News in Brief

More legal woes for Canada’s Feed-in Tariff program for renewable energy

Canada could soon be faced with arbitration for alleged breach of its obligations under the North American Free Trade Agreement (NAFTA). On 6 July 2011, a Texas-based company, Mesa Power Group LLC, served Canada with a Notice of Intent to Submit a Claim to Arbitration under NAFTA Chapter 11 in connection with the Province of Ontario’s Feed-in Tariff (FIT) program.

Under Ontario’s Green Energy Act of 2009, the FIT program was created to encourage the production of renewable energy. The program, through long-term fixed price contracts with the Ontario Power Authority, guarantees electrical grid access to renewable energy producers. A successful applicant under the FIT program secures a set purchase price over a twenty-year period.

Mesa, which participated in Ontario’s renewable energy production program through four of its wind-farm projects in Ontario, alleges that the Ontario Power Authority made last-minute changes to the regulatory framework for awarding the Wind Power Purchase Agreement contracts under the FIT program. The new set of rules had the effect of allowing wind projects to move from one region to another and interconnect with long transmission lines, which disadvantages Mesa’s wind-farm investments.

Mesa argues that the changes were made in an arbitrary and non-transparent manner, without notice and due process. The company alleges that Canada breached its obligation under Article 1105 of NAFTA by failing to accord treatment to Mesa and its wind farm investments as required by the international law standard of treatment.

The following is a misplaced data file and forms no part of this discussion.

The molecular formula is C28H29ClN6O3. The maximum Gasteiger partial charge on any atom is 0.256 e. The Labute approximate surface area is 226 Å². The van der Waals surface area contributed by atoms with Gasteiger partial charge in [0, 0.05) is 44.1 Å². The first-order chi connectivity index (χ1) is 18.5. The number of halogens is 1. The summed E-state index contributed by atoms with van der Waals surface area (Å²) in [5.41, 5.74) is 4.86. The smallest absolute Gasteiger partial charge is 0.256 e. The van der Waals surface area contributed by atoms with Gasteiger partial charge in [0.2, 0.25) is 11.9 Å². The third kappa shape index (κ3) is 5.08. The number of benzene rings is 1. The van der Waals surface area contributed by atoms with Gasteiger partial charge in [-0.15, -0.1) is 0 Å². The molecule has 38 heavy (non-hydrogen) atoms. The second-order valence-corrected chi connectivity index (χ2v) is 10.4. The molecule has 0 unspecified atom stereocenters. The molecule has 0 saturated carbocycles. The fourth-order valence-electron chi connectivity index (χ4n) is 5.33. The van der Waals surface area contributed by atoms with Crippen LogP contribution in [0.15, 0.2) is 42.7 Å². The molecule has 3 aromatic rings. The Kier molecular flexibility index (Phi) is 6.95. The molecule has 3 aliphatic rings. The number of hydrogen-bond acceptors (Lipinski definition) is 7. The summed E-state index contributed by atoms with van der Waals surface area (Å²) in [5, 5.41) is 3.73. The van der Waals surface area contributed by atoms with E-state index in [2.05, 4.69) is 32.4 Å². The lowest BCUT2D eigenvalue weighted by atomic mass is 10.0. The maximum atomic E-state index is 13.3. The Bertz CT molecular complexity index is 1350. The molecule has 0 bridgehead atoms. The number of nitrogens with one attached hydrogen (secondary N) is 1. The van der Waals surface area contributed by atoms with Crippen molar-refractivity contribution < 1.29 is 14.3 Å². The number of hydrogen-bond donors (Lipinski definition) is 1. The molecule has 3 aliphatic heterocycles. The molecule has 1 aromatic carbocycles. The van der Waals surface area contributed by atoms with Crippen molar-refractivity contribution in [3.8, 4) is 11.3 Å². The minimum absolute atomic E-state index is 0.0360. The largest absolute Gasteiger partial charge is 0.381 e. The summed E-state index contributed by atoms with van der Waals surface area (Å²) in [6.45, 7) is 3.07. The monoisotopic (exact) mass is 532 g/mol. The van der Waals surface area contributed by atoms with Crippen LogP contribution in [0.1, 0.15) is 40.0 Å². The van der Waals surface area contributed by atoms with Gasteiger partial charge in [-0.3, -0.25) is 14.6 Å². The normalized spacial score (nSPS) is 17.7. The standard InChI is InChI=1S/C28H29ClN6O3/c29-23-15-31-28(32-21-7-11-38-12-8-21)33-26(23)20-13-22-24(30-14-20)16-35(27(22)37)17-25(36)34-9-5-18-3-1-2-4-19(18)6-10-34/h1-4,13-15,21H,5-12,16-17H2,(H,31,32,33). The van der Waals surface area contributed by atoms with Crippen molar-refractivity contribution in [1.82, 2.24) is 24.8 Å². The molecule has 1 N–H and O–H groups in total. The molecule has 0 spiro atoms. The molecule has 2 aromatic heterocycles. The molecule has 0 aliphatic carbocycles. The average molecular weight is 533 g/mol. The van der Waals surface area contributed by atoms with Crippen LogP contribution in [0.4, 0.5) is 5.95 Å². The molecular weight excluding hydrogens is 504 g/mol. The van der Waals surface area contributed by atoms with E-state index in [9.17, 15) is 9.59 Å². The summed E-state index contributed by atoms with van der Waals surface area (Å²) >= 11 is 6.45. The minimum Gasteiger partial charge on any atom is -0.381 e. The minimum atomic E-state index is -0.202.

Mesa also challenges the various Canadian and Ontario content requirements and “buy local” performance requirements, which were imposed as a “precondition” to obtain approval of commercial contracts under the FIT program, under Article 1106 of NAFTA, which sets rules on performance requirements.

Additionally, Mesa has brought claims under Articles 1102 and 1103 of NAFTA for providing more favorable treatment, in like circumstances, to a domestic company and to a non-NAFTA party respectively.

Mesa has claimed damages of not less than 775 million Canadian dollars in compensation.

Canada is already facing a challenge against these measures from Japan at the World Trade Organization (WTO). The European Union also recently requested consultations with Canada at the WTO, in connection with its measures related to the FIT program. Both countries allege that Ontario’s requirement that projects meet local content requirements in order to qualify for the contracts under the FIT program violates international trade rules.